In this paper, I discuss a problem for Kant's strategy of appealing to the agent qua noumenon to undermine the significance of determinism in his theory of free will. I then propose a solution. The problem is as follows: given determinism, how can some agent qua noumenon be 'the cause of the causality' of the appearances of that agent qua phenomenon without being the cause of the entire empirical causal series? This problem has been identified in the literature (Ralph Walker (...)
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  6. Benjamin Vilhauer (2009). Free Will and Reasonable Doubt. American Philosophical Quarterly 46 (2):131-140.
    The goal of this paper is to explain and defend the following argument: (1) If it can be reasonably doubted that someone had free will with respect to some action, then it is a requirement of justice to refrain from doing serious retributive harm to him in response to that action. (2) Anyone who believes the free will debate to be philosophically valuable must accept that it can be reasonably doubted that anyone ever has free will. (3) Therefore, anyone who (...)
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  7. Benjamin Vilhauer (2009). Free Will Skepticism and Personhood as a Desert Base. Canadian Journal of Philosophy 39 (3):pp. 489-511.
    In contemporary free will theory, a significant number of philosophers are once again taking seriously the possibility that human beings do not have free will, and are therefore not morally responsible for their actions. Free will theorists commonly assume that giving up the belief that human beings are morally responsible implies giving up all our beliefs about desert. But the consequences of giving up the belief that we are morally responsible are not quite this dramatic. Giving up the belief that (...)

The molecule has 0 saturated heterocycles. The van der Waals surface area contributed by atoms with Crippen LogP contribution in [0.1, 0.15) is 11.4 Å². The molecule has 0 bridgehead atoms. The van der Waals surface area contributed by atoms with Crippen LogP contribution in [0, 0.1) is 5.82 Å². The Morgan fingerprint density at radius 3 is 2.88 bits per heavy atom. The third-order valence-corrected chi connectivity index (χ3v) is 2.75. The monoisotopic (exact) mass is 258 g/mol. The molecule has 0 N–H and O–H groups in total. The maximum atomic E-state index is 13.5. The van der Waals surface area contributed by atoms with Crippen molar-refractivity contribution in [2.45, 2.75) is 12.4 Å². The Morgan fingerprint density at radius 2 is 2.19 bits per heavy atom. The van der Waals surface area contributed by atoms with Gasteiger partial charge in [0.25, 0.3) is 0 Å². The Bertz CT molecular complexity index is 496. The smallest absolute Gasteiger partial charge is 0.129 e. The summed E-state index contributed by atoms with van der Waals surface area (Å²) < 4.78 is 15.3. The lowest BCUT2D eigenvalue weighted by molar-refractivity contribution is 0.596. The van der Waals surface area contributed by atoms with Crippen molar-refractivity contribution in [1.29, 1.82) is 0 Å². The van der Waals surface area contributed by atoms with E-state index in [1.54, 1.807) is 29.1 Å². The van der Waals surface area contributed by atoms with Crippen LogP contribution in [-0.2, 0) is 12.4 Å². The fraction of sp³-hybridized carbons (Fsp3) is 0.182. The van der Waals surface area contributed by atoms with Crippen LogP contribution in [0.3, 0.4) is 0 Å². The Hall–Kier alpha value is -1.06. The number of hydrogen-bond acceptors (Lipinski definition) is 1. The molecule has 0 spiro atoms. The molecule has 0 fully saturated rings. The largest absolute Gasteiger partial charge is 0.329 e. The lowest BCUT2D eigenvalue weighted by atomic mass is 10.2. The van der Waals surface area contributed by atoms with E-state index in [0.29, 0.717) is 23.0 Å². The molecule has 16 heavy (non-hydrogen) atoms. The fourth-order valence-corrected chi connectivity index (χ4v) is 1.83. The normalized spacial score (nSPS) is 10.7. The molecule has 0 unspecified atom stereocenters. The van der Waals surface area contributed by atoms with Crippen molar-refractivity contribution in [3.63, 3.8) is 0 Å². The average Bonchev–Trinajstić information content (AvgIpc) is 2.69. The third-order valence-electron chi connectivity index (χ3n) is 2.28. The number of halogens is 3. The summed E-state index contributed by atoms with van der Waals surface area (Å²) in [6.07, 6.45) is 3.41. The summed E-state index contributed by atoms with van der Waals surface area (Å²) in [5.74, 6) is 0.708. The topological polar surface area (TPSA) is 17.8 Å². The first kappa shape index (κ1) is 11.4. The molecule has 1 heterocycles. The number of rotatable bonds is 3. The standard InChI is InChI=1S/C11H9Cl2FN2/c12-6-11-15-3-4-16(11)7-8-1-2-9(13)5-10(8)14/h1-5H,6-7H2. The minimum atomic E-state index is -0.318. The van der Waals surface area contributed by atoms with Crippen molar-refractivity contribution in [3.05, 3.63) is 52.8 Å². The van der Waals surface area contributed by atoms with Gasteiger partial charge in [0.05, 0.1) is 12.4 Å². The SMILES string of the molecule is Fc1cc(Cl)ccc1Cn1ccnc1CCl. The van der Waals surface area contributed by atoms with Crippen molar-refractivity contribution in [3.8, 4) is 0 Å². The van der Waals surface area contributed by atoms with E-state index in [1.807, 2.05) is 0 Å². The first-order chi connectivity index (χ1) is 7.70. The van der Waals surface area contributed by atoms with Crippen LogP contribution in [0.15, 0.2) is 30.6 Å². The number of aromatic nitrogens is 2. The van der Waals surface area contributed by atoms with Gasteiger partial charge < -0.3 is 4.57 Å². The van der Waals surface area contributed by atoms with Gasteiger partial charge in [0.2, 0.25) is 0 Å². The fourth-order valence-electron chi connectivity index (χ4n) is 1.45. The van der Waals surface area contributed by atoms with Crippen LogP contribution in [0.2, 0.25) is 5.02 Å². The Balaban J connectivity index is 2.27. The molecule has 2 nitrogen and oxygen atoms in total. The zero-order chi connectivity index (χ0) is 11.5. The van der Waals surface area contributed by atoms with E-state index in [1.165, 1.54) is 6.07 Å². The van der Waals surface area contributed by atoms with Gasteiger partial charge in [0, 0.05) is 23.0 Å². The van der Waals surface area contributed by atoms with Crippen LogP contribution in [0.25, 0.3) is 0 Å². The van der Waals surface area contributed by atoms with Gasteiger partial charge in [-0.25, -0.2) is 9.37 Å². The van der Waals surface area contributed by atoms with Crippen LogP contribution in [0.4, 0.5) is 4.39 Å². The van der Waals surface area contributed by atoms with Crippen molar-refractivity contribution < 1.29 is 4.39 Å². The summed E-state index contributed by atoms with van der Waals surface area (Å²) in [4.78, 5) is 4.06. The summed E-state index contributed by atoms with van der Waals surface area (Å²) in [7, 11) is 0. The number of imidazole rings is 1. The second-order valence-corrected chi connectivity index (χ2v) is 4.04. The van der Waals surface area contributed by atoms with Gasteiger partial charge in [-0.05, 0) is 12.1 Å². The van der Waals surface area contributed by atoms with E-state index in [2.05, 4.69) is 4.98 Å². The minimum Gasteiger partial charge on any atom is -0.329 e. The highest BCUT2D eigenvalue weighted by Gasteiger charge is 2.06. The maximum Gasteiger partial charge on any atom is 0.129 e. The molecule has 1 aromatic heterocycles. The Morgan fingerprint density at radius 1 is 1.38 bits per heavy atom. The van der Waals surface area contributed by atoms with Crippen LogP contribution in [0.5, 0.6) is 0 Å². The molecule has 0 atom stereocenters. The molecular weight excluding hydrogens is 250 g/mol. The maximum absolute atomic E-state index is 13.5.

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  8. Ben Vilhauer (2008). Hard Determinism, Humeanism, and Virtue Ethics. Southern Journal of Philosophy 46 (1):121-144.
    Hard determinists hold that we never have alternative possibilities of action—that we only can do what we actually do. This means that if hard determinists accept the “ought implies can” principle, they mustaccept that it is never the case that we ought to do anything we do not do. In other words, they must reject the view that there can be “ought”- based moral reasons to do things we do not do. Hard determinists who wish to accommodate moral reasons to (...)
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  9. Benjamin Vilhauer (2008). Hard Determinism, Humeanism, and Virtue Ethics. Southern Journal of Philosophy 46 (1):121-144.
    Hard determinists hold that we never have alternative possibilities of action—that we only can do what we actually do. This means that if hard determinists accept the “ought implies can” principle, they mustaccept that it is never the case that we ought to do anything we do not do. In other words, they must reject the view that there can be “ought”- based moral reasons to do things we do not do. Hard determinists who wish to accommodate moral reasons to (...)